I am neither an alarmist nor a pessimist! But as they say, Kenya has gone to the dogs. The country lacks leadership in governance and now we have an ever-growing crisis ready to explode on our faces.
Kenya has a convenience government whose players are more interested in the next election that may, given the circumstances we are in, come any time. A leadership that does not care a dime about the immediate needs of the country’s 38 million residents hence the massive scandals in the energy and food sectors.
Two hundred and twenty two individuals many of whom have perfected the art of eating from our coffers both legally and otherwise hold the country at ransom. We have two exit points to the current dilemma.
A new constitution may lead us back to the ballot as a vote of no confidence in the current collapsing government may do. But given the attitude of our leadership none of this may come soon – which would be to the benefit of millions of Kenyans.
However, in what seems to be carelessness, our so called leaders have been enacting laws blindly not caring to fine-tune transitional arrangement. The country has no electoral body in place, no voter register and the convenient government has no exit point other than the 2012 election.
Thus, the crisis that faces Kenya today.
Let us say, hypothetically, that the entire constitutional review process will move well with the speed required and we get to the referendum. Or better still, the so called grand opposition outfit marshals troops and a vote of no confidence on the current administration sails through parliament.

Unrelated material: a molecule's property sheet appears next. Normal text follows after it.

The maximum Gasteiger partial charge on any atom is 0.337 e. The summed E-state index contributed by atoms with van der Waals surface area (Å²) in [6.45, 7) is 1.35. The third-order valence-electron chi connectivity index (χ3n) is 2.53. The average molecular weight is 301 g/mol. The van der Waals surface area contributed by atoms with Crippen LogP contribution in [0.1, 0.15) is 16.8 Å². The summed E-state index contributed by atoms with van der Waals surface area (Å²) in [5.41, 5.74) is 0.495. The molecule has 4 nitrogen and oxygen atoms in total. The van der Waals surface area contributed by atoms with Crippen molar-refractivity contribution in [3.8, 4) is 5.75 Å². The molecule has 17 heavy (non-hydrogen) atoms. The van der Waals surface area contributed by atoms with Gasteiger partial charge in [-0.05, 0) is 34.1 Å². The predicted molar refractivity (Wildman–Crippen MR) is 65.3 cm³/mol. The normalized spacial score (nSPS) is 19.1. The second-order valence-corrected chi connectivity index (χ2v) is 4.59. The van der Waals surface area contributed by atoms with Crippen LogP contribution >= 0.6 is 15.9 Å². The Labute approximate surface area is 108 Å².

Only a simple majority is needed in the parliament to declare no confidence in the government. And fellow Kenyans, it is at this point that we will all realise that we have no country.
To jog your mind, Chapter 3 Section 59 (3) of the Constitution of Kenya reads; “If the National Assembly passes a resolution which is supported by the votes of a majority of all the members of the Assembly (excluding the ex officio members), and of which not less than seven days’ notice has been given in accordance with the standing orders of the Assembly, declaring that it has no confidence in the Government of Kenya, and the President does not within three days of the passing of that resolution either resign from his office or dissolve Parliament, Parliament shall stand dissolved on the fourth day following the day on which that resolution was passed.”
In other words, a vote of no confidence would lead us to another election just as the referendum would require us to vote for or against the new document as we did in 2005.
But this is our dilemma! Since our so leaders thought it wise to send the Electoral Commission of Kenya home without setting up immediate parameters for the transition, you and I, my friend are no longer voters.
The voter register went home with Kivuitu!
The earliest time that we can expect, according to our leaders, the promised Interim Independent Electoral Commission to start operations is sometime in March. So, if the government is sent packing in the coming month of February, we would have no mechanisms to put in place a new one.
And even if we manage to have the instrument by then, millions of Kenyans will probably be incapacitated as the leadership continues to share out the few resources left. It is not ordinary Kenyans who have made oil and maize disappear from the stores. Kenyans do not even know where these so-called grain and oil reserves are stored.
I have no solution to any of the problems facing us but I am now more than ever convinced that Kenyans must rise up and demand to be heard. And not just to be heard, but to be taken seriously.